The following essay is an excerpt from Zinn’s forthcoming book, A Power Governments Cannot Suppress (City Lights Books, ISBN 0-87286-475-8, www.citylights.com)
In celebration of the 4th of July there will be many speeches about the young people who â€œdied for their country.â€ Let’s be honest about war. Those who gave their lives did not die for their country, as they were led to believe but for their government. The distinction between country and government is at the heart of the Declaration of Independence, which will be referred to again and again on July 4, but without attention to its meaning.
According to the Declaration of Independenceâ€”the fundamental document of democracyâ€”governments are artificial creations, established by the people, â€œderiving their just powers from the consent of the governed,â€ and charged by the people to ensure the equal right of all to â€œlife, liberty, and the pursuit of happiness.â€ Furthermore, as the Declaration says, â€œwhenever any form of government becomes destructive of these ends, it is the right of the people to alter or abolish it.â€
It is the country that is primaryâ€”the people, the ideals of the sanctity of human life and the promotion of liberty. When a government recklessly expends the lives of its young for crass motives of profit and power, always claiming that its motives are pure and moral (â€œOperation Just Causeâ€ was the invasion of Panama and â€œOperation Iraqi Freedomâ€ in the present instance), it is violating its promise to the country. War is almost always a breaking of that promise. It does not enable the pursuit of happiness but brings despair and grief.
Mark Twain, having been called a â€œtraitorâ€ for criticizing the U.S. invasion of the Philippines, derided what he called â€œmonarchical patriotism.â€ He said: â€œThe gospel of the monarchical patriotism is: â€˜The King can do no wrong.â€™ We have adopted it with all its servility, with an unimportant change in the wording: â€˜Our country, right or wrong!â€™ We have thrown away the most valuable asset we hadâ€”the individualâ€™s right to oppose both flag and country when he believed them to be in the wrong. We have thrown it away; and with it, all that was really respectable about that grotesque and laughable word, Patriotism.â€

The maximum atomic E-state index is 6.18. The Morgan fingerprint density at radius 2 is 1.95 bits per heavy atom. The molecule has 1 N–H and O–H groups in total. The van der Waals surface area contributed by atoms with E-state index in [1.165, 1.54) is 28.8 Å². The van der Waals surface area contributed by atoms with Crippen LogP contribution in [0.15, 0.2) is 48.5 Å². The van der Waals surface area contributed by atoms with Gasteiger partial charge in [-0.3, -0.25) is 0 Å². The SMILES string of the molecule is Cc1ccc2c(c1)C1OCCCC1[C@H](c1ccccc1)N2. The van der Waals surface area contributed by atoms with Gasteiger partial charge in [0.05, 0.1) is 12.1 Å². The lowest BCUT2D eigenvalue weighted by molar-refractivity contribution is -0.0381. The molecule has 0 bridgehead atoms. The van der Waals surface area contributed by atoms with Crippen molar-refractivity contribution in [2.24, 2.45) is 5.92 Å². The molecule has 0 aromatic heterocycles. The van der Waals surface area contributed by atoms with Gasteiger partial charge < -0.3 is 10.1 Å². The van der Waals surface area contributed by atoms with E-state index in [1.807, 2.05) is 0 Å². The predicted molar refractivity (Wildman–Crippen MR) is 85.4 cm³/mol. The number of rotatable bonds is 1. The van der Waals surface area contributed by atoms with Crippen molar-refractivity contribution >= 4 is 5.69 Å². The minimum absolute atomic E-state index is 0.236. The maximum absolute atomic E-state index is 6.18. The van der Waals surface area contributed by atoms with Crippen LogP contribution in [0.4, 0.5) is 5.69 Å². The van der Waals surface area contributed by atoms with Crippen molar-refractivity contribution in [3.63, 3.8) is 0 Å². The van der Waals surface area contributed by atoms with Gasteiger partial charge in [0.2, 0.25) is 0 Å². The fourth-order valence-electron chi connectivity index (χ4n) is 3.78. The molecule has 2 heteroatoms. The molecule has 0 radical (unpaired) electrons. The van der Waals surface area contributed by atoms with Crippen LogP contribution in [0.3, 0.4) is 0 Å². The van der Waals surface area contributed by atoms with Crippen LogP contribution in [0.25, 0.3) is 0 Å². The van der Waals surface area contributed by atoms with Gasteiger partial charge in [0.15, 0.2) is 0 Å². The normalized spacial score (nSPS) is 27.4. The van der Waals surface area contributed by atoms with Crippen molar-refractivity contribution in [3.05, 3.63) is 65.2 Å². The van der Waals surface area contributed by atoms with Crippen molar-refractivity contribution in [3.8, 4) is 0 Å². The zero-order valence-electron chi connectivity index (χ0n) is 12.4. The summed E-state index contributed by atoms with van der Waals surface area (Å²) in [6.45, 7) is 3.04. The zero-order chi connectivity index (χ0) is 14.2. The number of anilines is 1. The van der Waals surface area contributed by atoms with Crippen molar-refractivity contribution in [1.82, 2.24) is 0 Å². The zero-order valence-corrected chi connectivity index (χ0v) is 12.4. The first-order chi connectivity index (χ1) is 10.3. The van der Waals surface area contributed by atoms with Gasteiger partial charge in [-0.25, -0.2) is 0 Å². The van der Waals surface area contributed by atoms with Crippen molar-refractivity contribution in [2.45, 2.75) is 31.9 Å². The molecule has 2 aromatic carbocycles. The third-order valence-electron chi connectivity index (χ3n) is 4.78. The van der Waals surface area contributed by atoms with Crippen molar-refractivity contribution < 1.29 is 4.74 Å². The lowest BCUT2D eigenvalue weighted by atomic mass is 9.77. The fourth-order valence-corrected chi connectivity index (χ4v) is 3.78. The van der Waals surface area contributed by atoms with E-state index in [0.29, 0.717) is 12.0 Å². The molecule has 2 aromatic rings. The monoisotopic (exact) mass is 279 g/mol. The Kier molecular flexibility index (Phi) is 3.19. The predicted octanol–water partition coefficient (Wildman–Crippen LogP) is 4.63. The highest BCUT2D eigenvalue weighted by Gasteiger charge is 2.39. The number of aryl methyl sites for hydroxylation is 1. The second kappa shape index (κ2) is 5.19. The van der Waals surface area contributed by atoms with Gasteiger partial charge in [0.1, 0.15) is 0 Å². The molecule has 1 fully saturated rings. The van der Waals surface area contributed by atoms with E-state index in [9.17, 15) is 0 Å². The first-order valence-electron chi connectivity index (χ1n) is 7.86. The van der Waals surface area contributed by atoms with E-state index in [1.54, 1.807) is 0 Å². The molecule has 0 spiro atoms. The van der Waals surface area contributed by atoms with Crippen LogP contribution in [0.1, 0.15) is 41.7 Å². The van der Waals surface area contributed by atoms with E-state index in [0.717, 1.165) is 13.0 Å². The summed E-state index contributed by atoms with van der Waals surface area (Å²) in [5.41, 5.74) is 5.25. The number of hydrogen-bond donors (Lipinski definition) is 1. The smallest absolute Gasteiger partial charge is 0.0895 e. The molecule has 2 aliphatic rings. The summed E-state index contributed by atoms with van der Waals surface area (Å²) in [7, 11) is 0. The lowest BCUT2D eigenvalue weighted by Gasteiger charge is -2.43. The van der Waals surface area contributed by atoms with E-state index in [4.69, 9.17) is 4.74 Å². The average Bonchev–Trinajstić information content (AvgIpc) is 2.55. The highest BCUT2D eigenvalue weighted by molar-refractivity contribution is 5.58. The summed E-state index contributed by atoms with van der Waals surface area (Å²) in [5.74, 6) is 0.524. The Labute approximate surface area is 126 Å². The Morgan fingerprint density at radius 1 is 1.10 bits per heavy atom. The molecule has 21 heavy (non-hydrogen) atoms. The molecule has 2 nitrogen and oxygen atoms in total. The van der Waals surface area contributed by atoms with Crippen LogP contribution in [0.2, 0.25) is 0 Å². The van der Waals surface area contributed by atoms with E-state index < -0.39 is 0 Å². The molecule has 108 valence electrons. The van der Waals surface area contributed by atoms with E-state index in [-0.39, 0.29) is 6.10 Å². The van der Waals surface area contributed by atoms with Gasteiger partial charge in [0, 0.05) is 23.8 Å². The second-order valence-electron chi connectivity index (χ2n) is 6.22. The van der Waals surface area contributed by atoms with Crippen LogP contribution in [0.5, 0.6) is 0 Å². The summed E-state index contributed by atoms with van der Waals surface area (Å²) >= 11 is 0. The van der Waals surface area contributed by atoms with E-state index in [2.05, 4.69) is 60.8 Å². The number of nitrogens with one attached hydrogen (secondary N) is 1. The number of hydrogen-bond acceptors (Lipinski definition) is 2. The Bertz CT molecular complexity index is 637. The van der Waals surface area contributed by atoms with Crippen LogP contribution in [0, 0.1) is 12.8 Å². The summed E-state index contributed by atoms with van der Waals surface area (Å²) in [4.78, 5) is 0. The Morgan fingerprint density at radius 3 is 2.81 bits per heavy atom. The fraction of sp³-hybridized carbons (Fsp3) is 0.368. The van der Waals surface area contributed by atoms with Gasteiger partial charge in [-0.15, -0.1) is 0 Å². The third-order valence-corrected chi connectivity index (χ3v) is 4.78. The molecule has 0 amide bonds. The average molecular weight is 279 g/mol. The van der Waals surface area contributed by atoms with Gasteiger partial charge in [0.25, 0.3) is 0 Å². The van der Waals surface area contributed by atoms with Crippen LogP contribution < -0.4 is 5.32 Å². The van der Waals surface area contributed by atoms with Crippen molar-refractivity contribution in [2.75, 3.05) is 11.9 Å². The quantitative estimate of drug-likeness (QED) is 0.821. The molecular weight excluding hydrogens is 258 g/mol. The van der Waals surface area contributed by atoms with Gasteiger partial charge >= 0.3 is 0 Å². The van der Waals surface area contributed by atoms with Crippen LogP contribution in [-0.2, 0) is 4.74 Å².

If patriotism in the best sense (not in the monarchical sense) is loyalty to the principles of democracy, then who was the true patriot, Theodore Roosevelt, who applauded a massacre by American soldiers of 600 Filipino men, women, and children on a remote Philippine island, or Mark Twain, who denounced it?
Today, U.S. soldiers are dying in Iraq and Afghanistan are not dying for their country, they are dying for their government. They are dying for Bush and Cheney and Rumsfeld. And yes, they are dying for the greed of the oil cartels, for the expansion of the American empire, for the political ambitions of the President. They are dying to cover up the theft of the nationâ€™s wealth to pay for the machines of death. As of July 4, 2006, more than 2,500 US soldiers have been killed in Iraq, more than 8,500 maimed or injured.
With the war in Iraq long delcared a â€œMission Accomplished,â€ shall we revel in American military power andâ€”against the history of modern empiresâ€”insist that the American empire will be beneficent?
Our own history shows something different. It begins with what was called, in our high school history classes, â€œwestward expansionâ€â€”a euphemism for the annihilation or expulsion of the Indian tribes inhabiting the continent, all in the name of â€œprogressâ€ and â€œcivilization.â€ It continues with the expansion of American power into the Caribbean at the turn of the century, then into the Philippines, and then repeated Marine invasions of Central America and long military occupations of Haiti and the Dominican Republic.
After World War II, Henry Luce, owner of Time, LIFE, and Fortune, spoke of â€œthe American Century,â€ in which this country would organize the world â€œas we see fit.â€ Indeed, the expansion of American power continued, too often supporting military dictatorships in Asia, Africa, Latin America, the Middle East, because they were friendly to American corporations and the American government.
The record does not justify confidence in Bushâ€™s boast that the United States will bring democracy to Iraq. Should Americans welcome the expansion of the nationâ€™s power, with the anger this has generated among so many people in the world? Should we welcome the huge growth of the military budget at the expense of health, education, the needs of children, one fifth of whom grow up in poverty?
Instead of being feared for our military prowess, we should want to be respected for our dedication to human rights. I suggest that a patriotic American who cares for her or his country might act on behalf of a different vision.
Should we not begin to redefine patriotism? We need to expand it beyond that narrow nationalism that has caused so much death and suffering. If national boundaries should not be obstacles to tradeâ€”some call it â€œglobalizationâ€â€”should they also not be obstacles to compassion and generosity?
Should we not begin to consider all children, everywhere, as our own? In that case, war, which in our time is always an assault on children, would be unacceptable as a solution to the problems of the world. Human ingenuity would have to search for other ways.